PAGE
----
Spend an afternoon hanging out in a Starbucks or Dunkin, and you’ll probably see a handful of teens—and maybe even some younger kids—stopping in for a cup of coffee. A 2017 industry report from the National Coffee Association found that the percentage of Americans aged 13 to 18 who drink coffee every day had risen to 37%, marking a 14-percentage-point increase since 2014.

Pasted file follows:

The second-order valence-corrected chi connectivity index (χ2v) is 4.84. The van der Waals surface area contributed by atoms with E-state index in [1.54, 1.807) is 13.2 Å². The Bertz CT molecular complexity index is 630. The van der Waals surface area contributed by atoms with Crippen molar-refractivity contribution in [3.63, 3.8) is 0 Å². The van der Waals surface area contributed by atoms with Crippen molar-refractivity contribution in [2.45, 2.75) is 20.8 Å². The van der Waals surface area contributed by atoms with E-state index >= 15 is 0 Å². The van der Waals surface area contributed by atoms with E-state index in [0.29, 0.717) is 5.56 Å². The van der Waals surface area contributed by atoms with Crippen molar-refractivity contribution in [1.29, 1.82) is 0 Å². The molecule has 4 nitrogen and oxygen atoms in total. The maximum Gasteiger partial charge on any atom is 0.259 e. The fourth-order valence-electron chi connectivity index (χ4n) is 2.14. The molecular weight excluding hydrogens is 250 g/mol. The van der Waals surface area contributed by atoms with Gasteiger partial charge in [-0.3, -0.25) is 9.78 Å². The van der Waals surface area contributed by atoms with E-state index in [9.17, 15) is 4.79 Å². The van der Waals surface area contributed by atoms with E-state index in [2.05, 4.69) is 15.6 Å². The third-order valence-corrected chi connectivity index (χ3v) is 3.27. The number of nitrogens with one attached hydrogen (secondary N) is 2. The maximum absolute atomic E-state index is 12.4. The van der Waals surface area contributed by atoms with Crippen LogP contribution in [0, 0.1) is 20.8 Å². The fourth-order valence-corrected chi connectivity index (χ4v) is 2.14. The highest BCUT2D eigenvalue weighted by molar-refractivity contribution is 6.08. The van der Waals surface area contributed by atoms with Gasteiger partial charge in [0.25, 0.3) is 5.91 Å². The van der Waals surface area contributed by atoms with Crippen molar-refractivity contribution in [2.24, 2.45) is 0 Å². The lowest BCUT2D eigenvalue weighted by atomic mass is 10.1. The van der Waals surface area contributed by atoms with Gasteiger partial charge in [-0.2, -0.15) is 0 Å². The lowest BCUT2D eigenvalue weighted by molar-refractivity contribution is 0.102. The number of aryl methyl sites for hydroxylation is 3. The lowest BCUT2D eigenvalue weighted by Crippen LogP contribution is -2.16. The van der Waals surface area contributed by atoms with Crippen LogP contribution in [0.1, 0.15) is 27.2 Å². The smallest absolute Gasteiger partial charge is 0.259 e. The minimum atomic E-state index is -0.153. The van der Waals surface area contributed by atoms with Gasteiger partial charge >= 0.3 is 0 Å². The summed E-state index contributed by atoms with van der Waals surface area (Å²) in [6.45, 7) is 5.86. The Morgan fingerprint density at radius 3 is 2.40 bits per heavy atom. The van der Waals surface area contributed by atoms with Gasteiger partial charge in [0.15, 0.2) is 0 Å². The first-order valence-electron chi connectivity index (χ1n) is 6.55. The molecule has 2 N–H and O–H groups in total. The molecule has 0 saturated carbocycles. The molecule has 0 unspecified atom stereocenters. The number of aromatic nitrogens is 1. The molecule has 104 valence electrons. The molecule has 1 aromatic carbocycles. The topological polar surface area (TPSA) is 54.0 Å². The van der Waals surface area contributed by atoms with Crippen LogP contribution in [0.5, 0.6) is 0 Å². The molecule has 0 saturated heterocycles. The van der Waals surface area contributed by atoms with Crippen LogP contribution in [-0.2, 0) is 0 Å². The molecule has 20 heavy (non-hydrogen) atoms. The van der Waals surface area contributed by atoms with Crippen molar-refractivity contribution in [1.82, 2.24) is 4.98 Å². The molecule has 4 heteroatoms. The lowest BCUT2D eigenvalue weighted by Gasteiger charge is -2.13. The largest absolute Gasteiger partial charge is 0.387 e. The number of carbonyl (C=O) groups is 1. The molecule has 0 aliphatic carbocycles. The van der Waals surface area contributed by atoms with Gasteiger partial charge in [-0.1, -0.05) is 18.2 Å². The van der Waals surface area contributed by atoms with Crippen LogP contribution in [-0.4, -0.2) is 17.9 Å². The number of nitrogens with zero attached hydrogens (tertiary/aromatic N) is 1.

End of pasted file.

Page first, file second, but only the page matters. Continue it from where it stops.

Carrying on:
The image of a 13-year-old drinking coffee seems somehow wrong—a child enjoying an adult’s habit. But there’s actually a lot of good in it. Recent studies have found that coffee consumption may lower a person’s risk for heart disease and early death. While coffee was once vilified, the prevailing wisdom these days is that if it isn’t messing with your sleep, it’s pretty much all upside. Research has also found that coffee contains several antioxidant compounds, including polyphenols, that seem to have healthy anti-inflammatory effects.